Women In United States Marines
The United States Marine Corps has a long history of and reputation for being the most courageous of all the armed services. It is generally considered to be an elite regiment of men who are trained in combat. In recent years, however, the Marine Corps has changed in response to many of the changes regarding the role of women in America. The majority of Americans believe that women should have the same opportunities as men, including roles in the military. All branches of the American military have included women for several decades. But typically, these roles have involved nursing or secretarial roles in conforming to gender stereotypes. Consequently, this narrow view of what roles women are capable of in the military has changed to include women in such areas of combat, as members of the infantry and bomber pilots. These inclusions have created controversy among many non-military citizens. Some individuals believe that women are at more risk in areas of combat, while others believe their participation is long overdue. The purpose of this paper is to discuss the controversial role of women in the U.S. Marine Corps in today's military.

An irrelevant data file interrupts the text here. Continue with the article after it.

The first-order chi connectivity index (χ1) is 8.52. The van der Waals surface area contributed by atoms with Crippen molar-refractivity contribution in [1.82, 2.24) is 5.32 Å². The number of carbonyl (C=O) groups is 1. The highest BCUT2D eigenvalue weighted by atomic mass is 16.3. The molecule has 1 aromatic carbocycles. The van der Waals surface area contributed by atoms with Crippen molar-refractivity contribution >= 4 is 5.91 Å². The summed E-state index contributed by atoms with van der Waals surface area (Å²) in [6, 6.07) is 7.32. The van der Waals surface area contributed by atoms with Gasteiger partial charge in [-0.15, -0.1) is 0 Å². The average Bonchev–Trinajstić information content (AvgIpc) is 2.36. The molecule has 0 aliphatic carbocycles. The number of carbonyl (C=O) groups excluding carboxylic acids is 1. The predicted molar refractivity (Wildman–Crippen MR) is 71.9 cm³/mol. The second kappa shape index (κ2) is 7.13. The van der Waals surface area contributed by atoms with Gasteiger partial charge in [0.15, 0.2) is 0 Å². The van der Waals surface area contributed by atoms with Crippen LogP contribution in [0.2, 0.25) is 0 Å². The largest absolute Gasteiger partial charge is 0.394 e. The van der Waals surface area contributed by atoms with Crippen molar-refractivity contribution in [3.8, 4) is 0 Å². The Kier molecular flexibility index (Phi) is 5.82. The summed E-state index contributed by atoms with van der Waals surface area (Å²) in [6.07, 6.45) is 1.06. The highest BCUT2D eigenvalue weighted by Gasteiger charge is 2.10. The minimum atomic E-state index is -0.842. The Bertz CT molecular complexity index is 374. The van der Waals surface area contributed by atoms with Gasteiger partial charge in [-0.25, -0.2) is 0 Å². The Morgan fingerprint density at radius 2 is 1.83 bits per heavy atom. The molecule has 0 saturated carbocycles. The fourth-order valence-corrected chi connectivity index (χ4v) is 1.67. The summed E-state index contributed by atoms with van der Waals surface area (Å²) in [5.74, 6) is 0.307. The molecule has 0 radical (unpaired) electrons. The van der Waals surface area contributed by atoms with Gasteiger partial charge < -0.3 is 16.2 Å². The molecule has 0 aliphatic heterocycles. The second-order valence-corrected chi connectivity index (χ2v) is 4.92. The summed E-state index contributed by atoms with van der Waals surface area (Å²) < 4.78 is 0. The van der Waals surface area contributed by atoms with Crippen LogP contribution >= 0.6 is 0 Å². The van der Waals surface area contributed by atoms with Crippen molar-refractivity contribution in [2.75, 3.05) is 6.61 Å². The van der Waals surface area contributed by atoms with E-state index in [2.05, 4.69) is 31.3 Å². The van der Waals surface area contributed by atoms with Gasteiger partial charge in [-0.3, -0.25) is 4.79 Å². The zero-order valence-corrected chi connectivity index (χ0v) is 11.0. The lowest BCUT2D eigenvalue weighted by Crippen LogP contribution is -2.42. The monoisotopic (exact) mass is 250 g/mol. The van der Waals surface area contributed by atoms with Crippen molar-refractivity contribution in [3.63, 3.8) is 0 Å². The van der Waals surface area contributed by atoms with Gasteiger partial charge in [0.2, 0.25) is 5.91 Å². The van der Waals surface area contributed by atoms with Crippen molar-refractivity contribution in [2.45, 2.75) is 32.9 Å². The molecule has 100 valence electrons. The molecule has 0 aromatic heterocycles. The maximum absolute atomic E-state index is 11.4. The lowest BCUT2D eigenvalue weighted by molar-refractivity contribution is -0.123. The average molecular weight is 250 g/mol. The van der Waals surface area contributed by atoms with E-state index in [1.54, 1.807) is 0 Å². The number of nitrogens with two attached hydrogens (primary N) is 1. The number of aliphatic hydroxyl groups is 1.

Women's participation in the Marine Corps began in 1943, sixty years ago . At that time, women were recruited to become a Marine with the slogan, "Free a Marine to fight." Thus, the role of the female Marine was never to be in combat but to simply do work that male Marines were performing in offices and other non-combat activities. Schultz notes that during her enlistment in the Marine Corps during World War II, they washing the male Marines clothing, cleaned toilets and garbage cans, make deliveries, typing reports, and providing payroll . Women were not seen capable of being involved in combat or out in the field. They were viewed as being incapable of carrying out the physical duties of being "real" soldiers.
Even though, females have been a part of the Marine Corps for several decades, it is the branch of the military that has the fewest numbers of women. In 2000, only five percent of the Marines consisted of women in active duty . In comparison, approximately fifteen percent of the Army and Navy are composed of women. The Air Force leads all branches with almost twenty percent of their force being women on active duty.